If you know dancers,
you know that not only are they not the 'children' Mr. Mitchell
would sometimes regard them as, they are smart. The demanding work
ethic of their profession doesn't always allow them to demonstrate
this mental alacrity in a second profession where smartness is,
let's say, not more important than in dance but more visible. But
occasionally the dancer comes along who, after utilizing her drive
and brains in dance, decides to apply them to a second or even third
profession. Deborah Allton is one such dancer.
After a dance career
that included performing with the vaunted Metropolitan Opera Ballet,
Allton obtained her law degree and, eventually, joined the firm
Sonnenschien, Nath & Rosenthal. As AGMA's national dance executive,
Gordon explained when she was hired, she would be responsible for
"the continued revitalization of AGMA's representation of dancers,
expanding AGMA's representation of production personnel in dance
companies and providing the full spectrum of contract and membership
services to all of AGMA's dancer members." It also fell to Allton
to enforce and administer all AGMA dance contracts and manage day-to-day
membership activities and services for dancers.
At the time of her appointment,
Gordon, himself a veteran labor negotiator, promised that "having
spent 20 years as a ballet dancer and working as a union delegate,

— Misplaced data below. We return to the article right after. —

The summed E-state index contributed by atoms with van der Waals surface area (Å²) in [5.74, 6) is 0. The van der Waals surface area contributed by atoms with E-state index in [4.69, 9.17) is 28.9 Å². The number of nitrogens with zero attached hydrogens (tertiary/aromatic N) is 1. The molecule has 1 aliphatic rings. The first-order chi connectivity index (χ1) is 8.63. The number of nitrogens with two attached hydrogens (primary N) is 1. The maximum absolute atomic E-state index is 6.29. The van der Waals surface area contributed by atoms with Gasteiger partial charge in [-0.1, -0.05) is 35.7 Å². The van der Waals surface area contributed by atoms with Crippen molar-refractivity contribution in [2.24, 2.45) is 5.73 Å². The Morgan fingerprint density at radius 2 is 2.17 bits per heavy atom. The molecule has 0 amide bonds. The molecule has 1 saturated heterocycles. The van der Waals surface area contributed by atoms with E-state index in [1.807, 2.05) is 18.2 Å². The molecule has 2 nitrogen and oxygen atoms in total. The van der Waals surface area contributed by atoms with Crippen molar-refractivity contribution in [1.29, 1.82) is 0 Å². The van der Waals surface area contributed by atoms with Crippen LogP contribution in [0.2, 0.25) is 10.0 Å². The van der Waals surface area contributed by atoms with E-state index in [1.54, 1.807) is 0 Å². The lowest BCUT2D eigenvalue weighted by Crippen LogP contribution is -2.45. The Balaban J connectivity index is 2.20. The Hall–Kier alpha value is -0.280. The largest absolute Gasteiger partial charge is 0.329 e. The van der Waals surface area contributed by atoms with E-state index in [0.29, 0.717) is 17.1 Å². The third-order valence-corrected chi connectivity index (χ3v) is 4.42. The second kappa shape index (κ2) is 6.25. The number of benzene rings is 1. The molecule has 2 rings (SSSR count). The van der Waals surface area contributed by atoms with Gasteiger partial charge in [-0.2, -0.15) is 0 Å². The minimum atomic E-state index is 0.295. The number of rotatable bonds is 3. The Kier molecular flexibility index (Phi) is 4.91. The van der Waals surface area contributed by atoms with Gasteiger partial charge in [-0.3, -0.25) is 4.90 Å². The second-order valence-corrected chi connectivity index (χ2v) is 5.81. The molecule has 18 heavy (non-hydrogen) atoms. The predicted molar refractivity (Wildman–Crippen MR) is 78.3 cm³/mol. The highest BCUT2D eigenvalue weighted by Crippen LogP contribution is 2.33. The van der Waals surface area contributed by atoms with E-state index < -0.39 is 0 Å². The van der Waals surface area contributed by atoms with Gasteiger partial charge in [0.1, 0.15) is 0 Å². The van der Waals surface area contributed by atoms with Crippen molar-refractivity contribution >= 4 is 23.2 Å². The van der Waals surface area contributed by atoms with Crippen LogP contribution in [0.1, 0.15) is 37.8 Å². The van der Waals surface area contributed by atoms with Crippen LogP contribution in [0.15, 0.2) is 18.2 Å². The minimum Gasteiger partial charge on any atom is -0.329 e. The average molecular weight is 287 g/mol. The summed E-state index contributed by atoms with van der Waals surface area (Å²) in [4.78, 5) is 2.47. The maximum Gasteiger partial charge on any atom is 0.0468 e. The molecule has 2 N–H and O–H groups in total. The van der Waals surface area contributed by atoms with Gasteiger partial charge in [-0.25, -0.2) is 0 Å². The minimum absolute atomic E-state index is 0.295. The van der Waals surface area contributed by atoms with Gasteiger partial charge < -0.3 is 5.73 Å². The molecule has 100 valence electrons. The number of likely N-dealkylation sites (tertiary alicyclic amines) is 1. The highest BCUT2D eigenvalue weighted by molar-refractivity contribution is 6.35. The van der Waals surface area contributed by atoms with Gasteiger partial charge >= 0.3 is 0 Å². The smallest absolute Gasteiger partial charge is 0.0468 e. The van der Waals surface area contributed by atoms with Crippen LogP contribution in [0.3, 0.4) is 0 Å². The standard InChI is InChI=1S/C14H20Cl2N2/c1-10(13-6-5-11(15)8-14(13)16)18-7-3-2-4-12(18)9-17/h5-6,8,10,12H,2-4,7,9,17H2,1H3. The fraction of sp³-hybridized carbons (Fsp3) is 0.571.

negotiating committee member and an attorney, Deborah is uniquely
qualified to serve as our national dance executive and to spearhead
our constantly improving representation of dancers. She knows first
hand the need to aggressively protect and defend dancers' rights."
Allton herself began
by addressing the status of the dancers of American Ballet Theatre,
who had left the union years earlier. "The ABT dancers left AGMA
many years ago because of what some of them saw as AGMA's lack of
focus on its dancer members," she recounted when she was hired.
"That situation has been completely reversed. AGMA has truly become
the 'home of the American dancer' and each new dance contract AGMA
has recently negotiated includes spectacular improvements in dancers'
working lives. AGMA is now poised to also help ABT's dancers achieve
the rewards to which their exceptional artistry entitles them. I
look forward to having the opportunity to help them realize that
I don't know whether
AGMA has re-won ABT's dancers yet, but I share this statement because
it reveals Allton's larger theme, one not solely applicable to the
artists of ABT. Dancers' artistry and unparalleled work ethic does
entitle them to rewards -- the bar should be higher than just means
of survival. Allton gets this and is fighting for it.
In reporting on Dance
Theatre of Harlem's decision last week to lay off its 45 dancers, we assumed
that this entailed getting out of a union contract and, further,
that it was AGMA which had let DTH out of the contract. This was
incorrect, as Allton has now set me straight. In fact, the company's
last three-year collective bargaining agreement with AGMA expired
June 30. That contract guaranteed 30 weeks of work per calendar
year; in the 2003-04 season, it was exceed by 14 weeks for a total